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Guide to Sleep Apnea in Children

By May 17, 2021June 8th, 2021No Comments

Obstructive sleep apnea is a condition in which there are brief pauses in your child’s breathing pattern during sleep. These breathing interruptions affect sleep quality and can lead to daytime sleepiness and behavioral problems in children.

Researchers estimate that obstructive sleep apnea occurs in up to 2 to 5 percent of children, and can occur at any age. Although sleep apnea in kids is relatively rare, it is commonly underdiagnosed. Knowing the causes and symptoms of sleep apnea in children can help you determine when to see a pediatrician to help manage the condition.

 

What Causes Sleep Apnea in Children?

There are several causes of pediatric sleep apnea. The most common cause of sleep apnea in children is enlarged tonsils and adenoids that block the airway and obstruct breathing during sleep. The tonsils and adenoids may be enlarged due to genetics, frequent infections or inflammation. 

Other causes of sleep apnea in children include:

  • Obesity
  • Narrow facial bone structure
  • Disorders causing hypotonia (Down syndrome, cerebral palsy, muscular dystrophies)
  • Retrognathia (small jaw)
  • History of cleft palate or pharyngeal flap surgery
  • Low muscle tone
  • High muscle tone
  • Family history of obstructive sleep apnea
  • Tumor or growth in the airway

How Do I Know if My Child Has Sleep Apnea?

The best way to find out whether your child suffers from sleep apnea is to see a doctor. Make an appointment with your child’s pediatrician if your child experiences any of the following signs of sleep apnea.

Signs of Sleep Apnea in Kids

The following are common sleep apnea symptoms in kids that occur during sleep:

  • Snoring 
  • Breathing through the mouth 
  • Coughing or choking 
  • Night sweats 
  • Sleepwalking
  • Sleep talking
  • Sleep terrors 
  • Bedwetting 

Sleep apnea also causes detrimental symptoms during waking hours, including the following:

  • Daytime sleepiness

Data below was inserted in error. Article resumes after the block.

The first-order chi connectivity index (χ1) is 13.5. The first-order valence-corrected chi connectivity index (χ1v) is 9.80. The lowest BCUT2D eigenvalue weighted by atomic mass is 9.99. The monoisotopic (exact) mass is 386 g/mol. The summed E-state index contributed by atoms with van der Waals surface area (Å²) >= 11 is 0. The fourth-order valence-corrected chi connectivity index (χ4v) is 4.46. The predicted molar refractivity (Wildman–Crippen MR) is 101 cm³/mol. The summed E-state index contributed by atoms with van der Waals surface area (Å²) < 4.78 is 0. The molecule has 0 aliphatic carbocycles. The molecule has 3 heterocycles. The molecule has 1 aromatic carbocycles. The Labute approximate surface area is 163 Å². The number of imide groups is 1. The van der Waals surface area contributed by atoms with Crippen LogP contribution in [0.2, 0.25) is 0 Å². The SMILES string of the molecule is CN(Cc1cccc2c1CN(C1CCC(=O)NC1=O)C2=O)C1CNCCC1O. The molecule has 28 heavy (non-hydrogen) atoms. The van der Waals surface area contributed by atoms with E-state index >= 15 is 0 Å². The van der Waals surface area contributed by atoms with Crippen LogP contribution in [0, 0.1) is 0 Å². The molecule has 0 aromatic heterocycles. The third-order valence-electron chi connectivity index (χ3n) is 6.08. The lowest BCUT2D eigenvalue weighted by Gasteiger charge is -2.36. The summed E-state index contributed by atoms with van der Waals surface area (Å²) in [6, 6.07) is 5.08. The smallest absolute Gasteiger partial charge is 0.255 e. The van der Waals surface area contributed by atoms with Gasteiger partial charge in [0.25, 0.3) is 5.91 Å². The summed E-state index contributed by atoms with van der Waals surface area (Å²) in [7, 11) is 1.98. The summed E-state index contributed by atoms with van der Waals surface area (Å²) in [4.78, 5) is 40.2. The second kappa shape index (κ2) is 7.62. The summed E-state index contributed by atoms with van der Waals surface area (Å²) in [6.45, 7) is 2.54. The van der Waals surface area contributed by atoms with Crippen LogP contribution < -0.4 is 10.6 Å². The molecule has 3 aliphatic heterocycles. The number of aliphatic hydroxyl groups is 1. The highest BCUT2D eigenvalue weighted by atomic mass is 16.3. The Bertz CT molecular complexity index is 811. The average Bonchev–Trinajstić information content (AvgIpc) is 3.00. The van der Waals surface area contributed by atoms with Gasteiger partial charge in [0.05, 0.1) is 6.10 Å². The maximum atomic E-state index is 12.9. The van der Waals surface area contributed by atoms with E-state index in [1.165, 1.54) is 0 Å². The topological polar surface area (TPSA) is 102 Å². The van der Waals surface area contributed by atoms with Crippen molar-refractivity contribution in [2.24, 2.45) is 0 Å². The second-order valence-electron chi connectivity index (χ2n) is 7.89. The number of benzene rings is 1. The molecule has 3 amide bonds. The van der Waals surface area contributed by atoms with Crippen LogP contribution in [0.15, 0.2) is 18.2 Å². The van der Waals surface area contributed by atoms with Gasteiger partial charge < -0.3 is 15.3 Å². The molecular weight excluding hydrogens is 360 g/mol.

• Difficulty concentrating 
  • Hyperactivity, rebelliousness, impulsiveness
  • Morning headaches
  • Irritable mood
  • Difficulty controlling emotions

How is Pediatric Sleep Apnea Diagnosed?

First, a doctor will gather information from the child and parent or guardian about the child’s sleep habits, and daytime and nighttime symptoms. Your child’s pediatrician may also perform a physical examination of the mouth, neck and throat to look for physical characteristics that increase risk for sleep apnea.

If symptoms are present, diagnostic testing is done in a sleep clinic using overnight polysomnography. Polysomnography measures specific body functions while a person is sleeping, from brain function and breathing patterns to eye activity and muscle tone. This overnight study often reveals the full extent of the medical problem.

Home sleep tests are generally not recommended for children, based on the American Academy of Pediatrics and the American Academy of Sleep Medicine guidelines.

Treatment for Sleep Apnea in Kids

Treatments for pediatric sleep apnea depend on the cause and severity of symptoms. Be sure to discuss treatment with your child’s pediatrician. Treatment may include:

Adenotonsillectomy: When enlarged tonsils or adenoids cause obstructive sleep apnea, surgical removal of the tonsils and adenoids is usually performed to open up your child’s airway.

Weight Loss: In children with obesity and sleep apnea, weight loss can alleviate symptoms. Your pediatrician may recommend a diet and exercise plan to treat sleep apnea.

CPAP: Continuous positive airway pressure (CPAP) therapy continuously pumps air into the airway during sleep. Your child will wear a CPAP mask that covers their nose and mouth while they sleep to keep their airway open.

Allergy and Sinus Inflammation Treatment: For children with mild sleep apnea symptoms, allergy and sinus relief medications, such as a steroid nasal spray or saline nasal rinse, may be a sufficient treatment option.

Can a Child Grow Out of Sleep Apnea?

Many children outgrow sleep apnea. Children with very minor or no symptoms may be monitored overtime without administering treatment. Your child’s provider can recommend good sleep habits and follow up to ensure improvement.